The hostel had quite a weird collection of people. There was Neil, a patriotic Bristolian, and his girlfriend Pat. Phil from the Melbourne Chapman St Hostel, 2 Irish guys: David and Tony. Tony had an ear infection apparently a result of his diving course.

Then there was “Spook” who was Scottish and who had clearly had too many drugs. He spent most of the time muttering to himself. The rest of the residents were dole bludgers from Sydney who spent most of the nights smoking dope and most of the mornings lying in.

In the Australian General Election – Bob Hawke was kicked by Pro-life protesters.


Wednesday, 1st July 1987

On Wednesday morning I took the Hayles Minerva launch for the 90 minute trip over to Green Island and spent the day peacefully; swimming, sunbathing and snorkeling. The snorkeling was fun and there some absolutely beautiful fish and coral views.

I spent the evening in the Strand Bar talking first to David, an Irishman, and then to a girl from St Albans.   It was all very pleasant, although when I returned to the hostel I found Spook totally stoned and proposing to leave all the gas rings on the cooker lit all night.


Thursday, 2nd July 1987

I made my way to the station at Cairns and boarded the 9:30am train to Kuranda. The trip would take me along the beautiful Cairns to Kurnada Railway.


There were many highlights along the way but Barron Falls was definitely the best.

Barron Falls (Post Card)

Kuranda reminded me a little bit of the Lake District with its gift shops and vegetarian restaurants.


I had a lentil and potato pie, walked around a bit and then decided that I had seen enough. I decided to hitch out and very quickly I secured a lift with a guy who had recently been demobbed from the Australian Army. He was now trying to find work in Cairns. He was a great chap and the drive back to Cairns took us through some lovely scenery slightly different from the train ride up.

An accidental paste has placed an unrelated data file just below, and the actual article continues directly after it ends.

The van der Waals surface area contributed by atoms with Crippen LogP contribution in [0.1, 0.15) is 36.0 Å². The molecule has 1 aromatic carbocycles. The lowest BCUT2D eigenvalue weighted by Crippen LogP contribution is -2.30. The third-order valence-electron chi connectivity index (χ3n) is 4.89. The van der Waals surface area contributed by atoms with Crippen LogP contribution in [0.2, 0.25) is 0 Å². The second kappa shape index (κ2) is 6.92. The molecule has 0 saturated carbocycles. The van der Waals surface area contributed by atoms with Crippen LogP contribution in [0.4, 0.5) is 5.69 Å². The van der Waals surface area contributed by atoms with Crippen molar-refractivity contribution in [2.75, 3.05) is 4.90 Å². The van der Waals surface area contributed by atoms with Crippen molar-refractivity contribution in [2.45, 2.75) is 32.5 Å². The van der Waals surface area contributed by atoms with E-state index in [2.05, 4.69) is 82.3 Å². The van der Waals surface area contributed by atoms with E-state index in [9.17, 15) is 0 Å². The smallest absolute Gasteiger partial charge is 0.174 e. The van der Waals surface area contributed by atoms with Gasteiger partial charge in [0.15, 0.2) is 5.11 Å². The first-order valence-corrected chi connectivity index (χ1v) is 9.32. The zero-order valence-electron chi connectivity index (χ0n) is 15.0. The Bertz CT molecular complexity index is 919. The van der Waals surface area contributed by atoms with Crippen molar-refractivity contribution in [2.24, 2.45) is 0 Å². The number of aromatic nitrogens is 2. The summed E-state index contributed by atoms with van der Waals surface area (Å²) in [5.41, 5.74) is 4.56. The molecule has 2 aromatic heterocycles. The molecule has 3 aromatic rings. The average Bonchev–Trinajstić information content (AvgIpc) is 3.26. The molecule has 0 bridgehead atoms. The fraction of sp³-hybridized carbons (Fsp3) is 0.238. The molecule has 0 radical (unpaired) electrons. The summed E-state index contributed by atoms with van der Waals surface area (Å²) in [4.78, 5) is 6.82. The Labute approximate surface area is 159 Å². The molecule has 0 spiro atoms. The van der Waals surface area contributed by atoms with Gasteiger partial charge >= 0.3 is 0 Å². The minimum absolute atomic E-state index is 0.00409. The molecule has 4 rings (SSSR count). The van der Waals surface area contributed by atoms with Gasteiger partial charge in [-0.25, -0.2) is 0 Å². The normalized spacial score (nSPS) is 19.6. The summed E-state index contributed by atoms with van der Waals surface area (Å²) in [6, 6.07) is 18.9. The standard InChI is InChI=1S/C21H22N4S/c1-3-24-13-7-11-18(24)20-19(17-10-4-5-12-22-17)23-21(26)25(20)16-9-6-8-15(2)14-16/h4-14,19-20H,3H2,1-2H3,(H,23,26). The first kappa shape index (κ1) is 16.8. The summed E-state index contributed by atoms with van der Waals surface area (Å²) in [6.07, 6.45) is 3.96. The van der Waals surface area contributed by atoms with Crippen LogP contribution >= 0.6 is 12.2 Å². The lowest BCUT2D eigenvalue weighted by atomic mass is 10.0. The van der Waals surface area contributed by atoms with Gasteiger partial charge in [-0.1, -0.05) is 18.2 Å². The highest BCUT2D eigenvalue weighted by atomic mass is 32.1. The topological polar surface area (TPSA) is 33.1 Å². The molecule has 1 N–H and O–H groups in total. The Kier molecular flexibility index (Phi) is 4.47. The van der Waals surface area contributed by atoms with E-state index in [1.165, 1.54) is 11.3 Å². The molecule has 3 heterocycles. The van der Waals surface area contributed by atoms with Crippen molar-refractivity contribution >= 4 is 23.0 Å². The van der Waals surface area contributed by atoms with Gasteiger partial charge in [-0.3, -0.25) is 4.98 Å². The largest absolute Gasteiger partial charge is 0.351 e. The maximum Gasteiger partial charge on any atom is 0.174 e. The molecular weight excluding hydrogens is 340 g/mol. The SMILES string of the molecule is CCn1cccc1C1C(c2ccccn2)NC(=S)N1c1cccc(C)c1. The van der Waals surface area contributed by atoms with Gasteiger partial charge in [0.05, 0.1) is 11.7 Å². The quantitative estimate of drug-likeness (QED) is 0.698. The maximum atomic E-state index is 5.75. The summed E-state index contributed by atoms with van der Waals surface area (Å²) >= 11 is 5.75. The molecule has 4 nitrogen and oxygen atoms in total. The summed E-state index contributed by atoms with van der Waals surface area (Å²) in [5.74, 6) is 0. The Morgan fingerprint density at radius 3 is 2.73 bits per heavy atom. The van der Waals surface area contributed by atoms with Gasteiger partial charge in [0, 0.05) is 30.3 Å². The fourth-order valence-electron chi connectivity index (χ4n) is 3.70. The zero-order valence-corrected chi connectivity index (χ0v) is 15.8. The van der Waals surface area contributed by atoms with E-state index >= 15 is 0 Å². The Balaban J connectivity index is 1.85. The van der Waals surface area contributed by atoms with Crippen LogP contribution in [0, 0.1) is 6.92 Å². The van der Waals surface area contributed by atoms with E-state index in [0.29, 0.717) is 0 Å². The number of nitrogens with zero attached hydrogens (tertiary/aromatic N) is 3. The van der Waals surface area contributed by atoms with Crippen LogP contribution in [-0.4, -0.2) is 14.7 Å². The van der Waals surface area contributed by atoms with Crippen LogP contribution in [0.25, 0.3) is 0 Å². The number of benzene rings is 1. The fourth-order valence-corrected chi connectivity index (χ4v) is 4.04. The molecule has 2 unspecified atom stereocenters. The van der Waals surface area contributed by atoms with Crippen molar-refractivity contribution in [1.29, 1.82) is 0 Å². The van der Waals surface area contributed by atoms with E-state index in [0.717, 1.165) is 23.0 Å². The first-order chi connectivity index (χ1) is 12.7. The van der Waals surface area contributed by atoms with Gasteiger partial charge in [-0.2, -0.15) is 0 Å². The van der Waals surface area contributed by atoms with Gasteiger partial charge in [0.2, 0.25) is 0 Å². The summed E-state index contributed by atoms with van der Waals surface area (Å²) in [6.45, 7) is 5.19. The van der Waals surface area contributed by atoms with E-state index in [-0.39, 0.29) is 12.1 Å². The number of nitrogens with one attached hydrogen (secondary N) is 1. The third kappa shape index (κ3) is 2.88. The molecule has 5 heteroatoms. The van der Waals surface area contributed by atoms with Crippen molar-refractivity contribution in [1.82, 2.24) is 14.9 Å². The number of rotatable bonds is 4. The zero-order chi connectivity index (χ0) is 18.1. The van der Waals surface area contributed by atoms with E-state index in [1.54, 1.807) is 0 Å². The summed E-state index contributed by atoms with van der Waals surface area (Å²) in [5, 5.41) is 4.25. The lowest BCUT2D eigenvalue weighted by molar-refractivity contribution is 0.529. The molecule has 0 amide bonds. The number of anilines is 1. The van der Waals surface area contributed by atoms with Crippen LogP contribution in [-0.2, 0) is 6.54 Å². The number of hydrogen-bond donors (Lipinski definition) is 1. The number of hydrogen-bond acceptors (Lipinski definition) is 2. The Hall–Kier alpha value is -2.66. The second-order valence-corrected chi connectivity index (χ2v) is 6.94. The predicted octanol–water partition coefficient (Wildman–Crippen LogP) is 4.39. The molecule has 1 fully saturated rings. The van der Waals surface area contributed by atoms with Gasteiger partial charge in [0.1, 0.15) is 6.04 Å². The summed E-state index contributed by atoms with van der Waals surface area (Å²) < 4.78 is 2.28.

I spent Thursday afternoon relaxing by the pool.  In the evening I headed into the Backpackers Restaurant in town with some Swedish girls to watch Martina Navratilova defeat Chris Evert in the semi-finals at Wimbledon.


Friday, 3rd July 1987

Friday began with a long lie in. Eventually I summoned the energy to walk out of town and get to a place that could be considered suitable to hitch from. It was 11:30 and it took me 30 minutes of holding out my thumb before I got a lift. It was just a short one to Gordonvale and it was from a middle-aged chap who told me that his great pleasure in life was flying to Manila to catch up on his “rooting”.

He dropped me by the side of the sugar cane fields. I waited half an hour before a Holden Kingswood pulled up for me. It was driven by two New South Wales guys and their dog, Bruce. It was a four and a half hour drive, but we made it all the way back into Townsville.

I went back to the Globetrotters and found Richard where I had left him a few days before.  He was still looking for work.


Saturday, 4th July 1987

I began Saturday with another long lie in. I eventually made it out to have a look around the aquarium. It was quite fascinating. It was full of sharks and reef life and a there was a really cool bit where you could walk through the centre in a glass tube.

Later on I boarded another Hayles Boat to take me on the 20 minute ride across to Magnetic Island.


The boat ride was choppy and I was joined by Tom and Claudia, the Danes. Once on Magnetic Island, we boarded the bus for Geoff’s Place. I left the Danes at Geoff’s Place trying to pitch their tent and then I hitched about 10km to the other side of the Island.

It took me 3 lifts, one in a mini moke, to get to the other side into Arcadia and finally into Picnic Bay. I got a bed in the Hideaway hostel for the night for $6.  I sat in that night and watched Wimbledon again. Martina Navratilova beat Steffi Graf.

Smoke Visible

Meanwhile the Reef Link catamaran caught fire off Townsville.


Sunday, 5th July 1987

I left the Hideaway early.  I went back via Picnic Bay town centre to the Sphnynx Lookout and watched the smoke still coming from the catamaran fire. I then hitched in a Ute to Nelly Bay to begin a bushwalk across the island. It was a really beautiful walk and I finished it with a 4X beer in a bar. I then caught the early evening launch back across to Townsville.